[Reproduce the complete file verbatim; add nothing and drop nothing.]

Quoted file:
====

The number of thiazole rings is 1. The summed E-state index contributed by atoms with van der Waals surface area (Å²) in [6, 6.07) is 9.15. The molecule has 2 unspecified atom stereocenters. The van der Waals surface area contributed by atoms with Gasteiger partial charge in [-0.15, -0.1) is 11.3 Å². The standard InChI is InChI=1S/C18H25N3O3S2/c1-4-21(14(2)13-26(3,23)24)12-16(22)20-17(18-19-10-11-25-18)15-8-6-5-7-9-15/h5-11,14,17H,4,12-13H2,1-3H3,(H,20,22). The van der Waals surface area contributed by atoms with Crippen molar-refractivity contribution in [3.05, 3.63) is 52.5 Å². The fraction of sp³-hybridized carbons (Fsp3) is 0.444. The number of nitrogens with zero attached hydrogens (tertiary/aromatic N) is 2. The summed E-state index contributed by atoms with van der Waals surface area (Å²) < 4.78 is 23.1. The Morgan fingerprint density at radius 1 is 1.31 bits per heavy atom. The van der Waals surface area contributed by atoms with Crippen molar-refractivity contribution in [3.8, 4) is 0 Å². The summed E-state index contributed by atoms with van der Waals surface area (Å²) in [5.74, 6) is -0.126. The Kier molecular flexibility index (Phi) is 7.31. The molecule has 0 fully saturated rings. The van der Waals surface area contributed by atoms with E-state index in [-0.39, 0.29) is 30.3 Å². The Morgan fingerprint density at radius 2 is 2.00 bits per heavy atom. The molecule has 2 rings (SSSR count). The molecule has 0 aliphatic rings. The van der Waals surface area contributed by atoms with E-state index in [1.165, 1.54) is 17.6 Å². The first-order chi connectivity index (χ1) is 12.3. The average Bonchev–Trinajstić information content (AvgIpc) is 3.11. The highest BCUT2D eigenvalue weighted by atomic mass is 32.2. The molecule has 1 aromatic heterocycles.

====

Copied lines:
The number of thiazole rings is 1. The summed E-state index contributed by atoms with van der Waals surface area (Å²) in [6, 6.07) is 9.15. The molecule has 2 unspecified atom stereocenters. The van der Waals surface area contributed by atoms with Gasteiger partial charge in [-0.15, -0.1) is 11.3 Å². The standard InChI is InChI=1S/C18H25N3O3S2/c1-4-21(14(2)13-26(3,23)24)12-16(22)20-17(18-19-10-11-25-18)15-8-6-5-7-9-15/h5-11,14,17H,4,12-13H2,1-3H3,(H,20,22). The van der Waals surface area contributed by atoms with Crippen molar-refractivity contribution in [3.05, 3.63) is 52.5 Å². The fraction of sp³-hybridized carbons (Fsp3) is 0.444. The number of nitrogens with zero attached hydrogens (tertiary/aromatic N) is 2. The summed E-state index contributed by atoms with van der Waals surface area (Å²) < 4.78 is 23.1. The Morgan fingerprint density at radius 1 is 1.31 bits per heavy atom. The van der Waals surface area contributed by atoms with Crippen molar-refractivity contribution in [3.8, 4) is 0 Å². The summed E-state index contributed by atoms with van der Waals surface area (Å²) in [5.74, 6) is -0.126. The Kier molecular flexibility index (Phi) is 7.31. The molecule has 0 fully saturated rings. The van der Waals surface area contributed by atoms with E-state index in [-0.39, 0.29) is 30.3 Å². The Morgan fingerprint density at radius 2 is 2.00 bits per heavy atom. The molecule has 2 rings (SSSR count). The molecule has 0 aliphatic rings. The van der Waals surface area contributed by atoms with E-state index in [1.165, 1.54) is 17.6 Å². The first-order chi connectivity index (χ1) is 12.3. The average Bonchev–Trinajstić information content (AvgIpc) is 3.11. The highest BCUT2D eigenvalue weighted by atomic mass is 32.2. The molecule has 1 aromatic heterocycles.